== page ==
Guest post: My road to digital marketing

This is the time of year when things start getting serious for final year students. I know because I was in that position last year, in the final months of an English degree at the University of Nottingham.

Twelve months on, things are a lot calmer. As I’ll talk about here (thank you to Marcel for the opportunity!) I’m now a digital marketing executive at Impression, an agency in Nottingham. Day to day, I do all sorts of things, from search engine optimisation (SEO), to digital PR, to content creation.

Everyone’s journey from university into a career looks different, but I hope you’ll find something useful in my personal story.

Data entry & social media

My journey started in the Easter holiday of my second year at university, in 2015. I got the chance to work for a small recruitment agency in my hometown in West Sussex. They needed a hand moving their data from an old offline database to a new cloud-based system. For me, it was a chance to earn a bit of money and get some experience in an office.

The company, Touchpoint Resource, is small. When I joined, I was the only employee alongside three co-founders. The original task was too big for Easter alone, so I came back in summer to finish up. As the database job drew to a close, the Touchpoint guys learned that I was tentatively interested in marketing as a career. Consequently, they offered me the chance to continue working for them remotely one hour a day throughout my final year, with the aim of managing their social media channels.

Here’s the first lesson I learned: don’t count out small businesses. At uni events it’s the big companies that get the attention, but it was in a small company that I first got the opportunity to take on real responsibility. They even trusted me enough to help interview and hire the person who took over from me when I joined Impression on a permanent basis.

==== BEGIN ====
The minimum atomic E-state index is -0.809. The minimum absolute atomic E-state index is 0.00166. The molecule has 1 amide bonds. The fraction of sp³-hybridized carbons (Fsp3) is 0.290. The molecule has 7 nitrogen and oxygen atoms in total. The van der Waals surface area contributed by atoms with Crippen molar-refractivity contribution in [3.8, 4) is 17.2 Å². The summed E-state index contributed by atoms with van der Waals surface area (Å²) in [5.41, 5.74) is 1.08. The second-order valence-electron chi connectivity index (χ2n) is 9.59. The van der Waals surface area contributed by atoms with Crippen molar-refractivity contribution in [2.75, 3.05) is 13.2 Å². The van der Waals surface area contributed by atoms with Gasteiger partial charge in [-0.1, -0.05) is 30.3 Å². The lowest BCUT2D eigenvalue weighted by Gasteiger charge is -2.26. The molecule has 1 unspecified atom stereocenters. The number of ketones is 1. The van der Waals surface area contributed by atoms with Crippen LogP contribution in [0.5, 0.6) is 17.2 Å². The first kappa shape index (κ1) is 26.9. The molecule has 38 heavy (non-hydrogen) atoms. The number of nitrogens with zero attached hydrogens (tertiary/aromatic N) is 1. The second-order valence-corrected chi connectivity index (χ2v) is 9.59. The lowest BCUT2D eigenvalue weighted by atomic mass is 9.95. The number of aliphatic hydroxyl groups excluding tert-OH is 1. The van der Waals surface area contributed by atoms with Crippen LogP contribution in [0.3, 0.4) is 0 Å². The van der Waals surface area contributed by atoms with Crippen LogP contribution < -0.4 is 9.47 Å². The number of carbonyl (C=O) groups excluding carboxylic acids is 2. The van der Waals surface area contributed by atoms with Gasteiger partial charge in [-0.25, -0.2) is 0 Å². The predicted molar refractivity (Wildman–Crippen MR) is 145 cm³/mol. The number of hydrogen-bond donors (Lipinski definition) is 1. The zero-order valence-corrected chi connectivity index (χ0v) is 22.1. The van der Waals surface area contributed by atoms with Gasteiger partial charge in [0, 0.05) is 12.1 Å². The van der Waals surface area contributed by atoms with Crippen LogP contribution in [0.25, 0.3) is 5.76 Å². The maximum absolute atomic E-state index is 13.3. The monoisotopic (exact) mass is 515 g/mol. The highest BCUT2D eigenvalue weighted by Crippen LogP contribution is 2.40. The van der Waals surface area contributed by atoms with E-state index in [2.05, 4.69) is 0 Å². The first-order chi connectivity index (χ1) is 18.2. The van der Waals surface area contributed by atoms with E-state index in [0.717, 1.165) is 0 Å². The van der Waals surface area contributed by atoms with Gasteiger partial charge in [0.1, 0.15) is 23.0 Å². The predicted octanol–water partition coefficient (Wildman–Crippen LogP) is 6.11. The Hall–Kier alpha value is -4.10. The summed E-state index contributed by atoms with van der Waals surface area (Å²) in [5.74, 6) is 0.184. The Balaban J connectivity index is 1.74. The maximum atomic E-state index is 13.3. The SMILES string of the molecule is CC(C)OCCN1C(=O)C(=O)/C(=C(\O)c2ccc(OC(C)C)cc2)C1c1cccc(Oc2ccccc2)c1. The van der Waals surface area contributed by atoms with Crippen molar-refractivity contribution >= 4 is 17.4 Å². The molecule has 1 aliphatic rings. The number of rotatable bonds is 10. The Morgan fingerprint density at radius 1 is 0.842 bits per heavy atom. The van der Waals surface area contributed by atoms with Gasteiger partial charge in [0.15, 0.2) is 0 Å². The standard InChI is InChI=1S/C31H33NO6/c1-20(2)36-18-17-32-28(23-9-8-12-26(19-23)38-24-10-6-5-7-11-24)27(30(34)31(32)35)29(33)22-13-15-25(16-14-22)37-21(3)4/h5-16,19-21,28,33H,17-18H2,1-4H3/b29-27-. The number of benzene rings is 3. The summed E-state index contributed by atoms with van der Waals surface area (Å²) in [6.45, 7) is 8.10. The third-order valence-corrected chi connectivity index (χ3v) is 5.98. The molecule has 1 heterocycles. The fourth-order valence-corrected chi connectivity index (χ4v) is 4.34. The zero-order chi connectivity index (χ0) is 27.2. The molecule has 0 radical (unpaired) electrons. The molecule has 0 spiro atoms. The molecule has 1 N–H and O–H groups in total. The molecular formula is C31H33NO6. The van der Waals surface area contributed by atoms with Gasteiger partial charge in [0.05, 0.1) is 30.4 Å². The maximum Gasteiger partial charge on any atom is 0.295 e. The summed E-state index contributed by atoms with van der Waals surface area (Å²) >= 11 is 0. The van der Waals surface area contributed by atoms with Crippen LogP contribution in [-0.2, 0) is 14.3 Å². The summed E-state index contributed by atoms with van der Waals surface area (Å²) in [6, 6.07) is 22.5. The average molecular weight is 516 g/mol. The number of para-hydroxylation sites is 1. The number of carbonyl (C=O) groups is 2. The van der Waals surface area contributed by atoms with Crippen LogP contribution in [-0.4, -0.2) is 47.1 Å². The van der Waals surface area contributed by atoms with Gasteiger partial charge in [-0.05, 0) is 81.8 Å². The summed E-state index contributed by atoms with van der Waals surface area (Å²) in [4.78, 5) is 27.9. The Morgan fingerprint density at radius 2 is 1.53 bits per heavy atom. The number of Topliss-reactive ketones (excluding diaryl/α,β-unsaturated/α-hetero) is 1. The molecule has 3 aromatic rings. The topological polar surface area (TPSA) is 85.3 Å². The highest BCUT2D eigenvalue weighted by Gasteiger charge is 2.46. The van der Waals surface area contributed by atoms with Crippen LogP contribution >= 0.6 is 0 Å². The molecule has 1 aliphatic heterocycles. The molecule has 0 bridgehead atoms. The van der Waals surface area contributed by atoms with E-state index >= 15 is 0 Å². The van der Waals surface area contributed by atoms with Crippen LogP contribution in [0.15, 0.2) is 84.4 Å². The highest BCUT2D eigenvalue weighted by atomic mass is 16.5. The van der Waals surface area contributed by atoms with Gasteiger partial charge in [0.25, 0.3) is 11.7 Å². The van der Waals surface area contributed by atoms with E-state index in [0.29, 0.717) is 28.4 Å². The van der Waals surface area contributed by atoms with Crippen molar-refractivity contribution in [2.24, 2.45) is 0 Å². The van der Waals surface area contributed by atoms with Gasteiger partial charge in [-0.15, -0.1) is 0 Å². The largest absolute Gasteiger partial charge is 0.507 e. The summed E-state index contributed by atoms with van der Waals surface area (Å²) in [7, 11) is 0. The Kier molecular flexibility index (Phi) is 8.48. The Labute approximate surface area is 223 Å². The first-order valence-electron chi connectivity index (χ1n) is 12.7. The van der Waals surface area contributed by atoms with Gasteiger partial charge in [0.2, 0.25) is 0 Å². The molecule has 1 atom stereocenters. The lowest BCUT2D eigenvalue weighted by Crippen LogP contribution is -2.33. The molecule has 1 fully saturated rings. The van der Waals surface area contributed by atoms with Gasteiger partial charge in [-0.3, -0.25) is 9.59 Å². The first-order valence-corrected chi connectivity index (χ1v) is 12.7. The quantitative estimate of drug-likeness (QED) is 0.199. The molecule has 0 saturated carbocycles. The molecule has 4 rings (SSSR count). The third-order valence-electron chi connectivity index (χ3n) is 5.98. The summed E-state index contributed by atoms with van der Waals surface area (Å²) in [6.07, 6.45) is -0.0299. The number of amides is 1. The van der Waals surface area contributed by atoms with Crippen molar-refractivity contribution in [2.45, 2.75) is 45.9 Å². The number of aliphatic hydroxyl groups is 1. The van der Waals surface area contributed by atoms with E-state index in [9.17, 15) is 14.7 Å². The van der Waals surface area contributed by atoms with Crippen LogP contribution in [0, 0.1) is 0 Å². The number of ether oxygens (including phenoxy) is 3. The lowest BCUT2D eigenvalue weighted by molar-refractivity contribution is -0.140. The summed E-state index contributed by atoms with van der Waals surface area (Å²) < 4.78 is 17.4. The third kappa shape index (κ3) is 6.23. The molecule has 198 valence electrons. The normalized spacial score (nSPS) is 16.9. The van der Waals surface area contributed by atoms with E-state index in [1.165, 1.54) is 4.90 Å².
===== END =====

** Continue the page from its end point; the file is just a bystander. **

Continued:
Meeting Impression’s co-founders

A month before Christmas 2015, the University of Nottingham Careers Service ran an event called ‘Spotlight On Local Careers’. I thought I might as well go, as I was uninspired by the grad schemes I was trawling through.

I’m not really an outgoing person – I’m not a fan of having to make small talk with people I don’t know – and if you’re like me, networking events aren’t particularly appealing. But looking back, my advice from my personal experience if that you will regret it if you miss these opportunities.

It was at this event that I came across Impression. Aaron Dicks, co-founder and director, gave a short presentation, and I asked him a question in the Q&A and got chatting to him afterwards.

The conversation turned into an invite to talk some more at Impression’s office, where Aaron asked me about my background, including my work for Touchpoint and my personal blog, and gave me some ‘intro to SEO’ material to read over Christmas, telling me to let him know when I was back in Nottingham in January.

Another key thing I learned in final year was to use my uni’s careers service. I didn’t even do all that much with mine – I went to one one-to-one meeting and one Spotlight event, but out of that I got invited to go to Impression’s office and I got a separate interview with a different small company, all without sending a single covering letter.

Starting out at Impression